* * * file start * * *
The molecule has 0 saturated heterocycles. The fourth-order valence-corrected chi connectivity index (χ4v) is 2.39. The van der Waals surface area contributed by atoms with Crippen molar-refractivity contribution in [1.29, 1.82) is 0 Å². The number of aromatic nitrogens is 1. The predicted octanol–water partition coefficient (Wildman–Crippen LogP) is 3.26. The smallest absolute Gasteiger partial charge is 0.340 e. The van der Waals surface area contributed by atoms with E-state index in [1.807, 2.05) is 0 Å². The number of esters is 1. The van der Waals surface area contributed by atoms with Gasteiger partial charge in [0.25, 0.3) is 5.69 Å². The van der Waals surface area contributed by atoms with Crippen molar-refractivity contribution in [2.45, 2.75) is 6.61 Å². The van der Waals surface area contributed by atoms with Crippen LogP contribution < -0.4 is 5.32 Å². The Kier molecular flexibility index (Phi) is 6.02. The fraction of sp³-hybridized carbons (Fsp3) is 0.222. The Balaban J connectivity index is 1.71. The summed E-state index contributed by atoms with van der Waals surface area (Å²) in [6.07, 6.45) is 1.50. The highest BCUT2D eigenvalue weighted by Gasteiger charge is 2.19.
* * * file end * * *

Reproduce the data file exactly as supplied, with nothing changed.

The molecule has 0 saturated heterocycles. The fourth-order valence-corrected chi connectivity index (χ4v) is 2.39. The van der Waals surface area contributed by atoms with Crippen molar-refractivity contribution in [1.29, 1.82) is 0 Å². The number of aromatic nitrogens is 1. The predicted octanol–water partition coefficient (Wildman–Crippen LogP) is 3.26. The smallest absolute Gasteiger partial charge is 0.340 e. The van der Waals surface area contributed by atoms with E-state index in [1.807, 2.05) is 0 Å². The number of esters is 1. The van der Waals surface area contributed by atoms with Gasteiger partial charge in [0.25, 0.3) is 5.69 Å². The van der Waals surface area contributed by atoms with Crippen molar-refractivity contribution in [2.45, 2.75) is 6.61 Å². The van der Waals surface area contributed by atoms with Crippen LogP contribution < -0.4 is 5.32 Å². The Kier molecular flexibility index (Phi) is 6.02. The fraction of sp³-hybridized carbons (Fsp3) is 0.222. The Balaban J connectivity index is 1.71. The summed E-state index contributed by atoms with van der Waals surface area (Å²) in [6.07, 6.45) is 1.50. The highest BCUT2D eigenvalue weighted by Gasteiger charge is 2.19.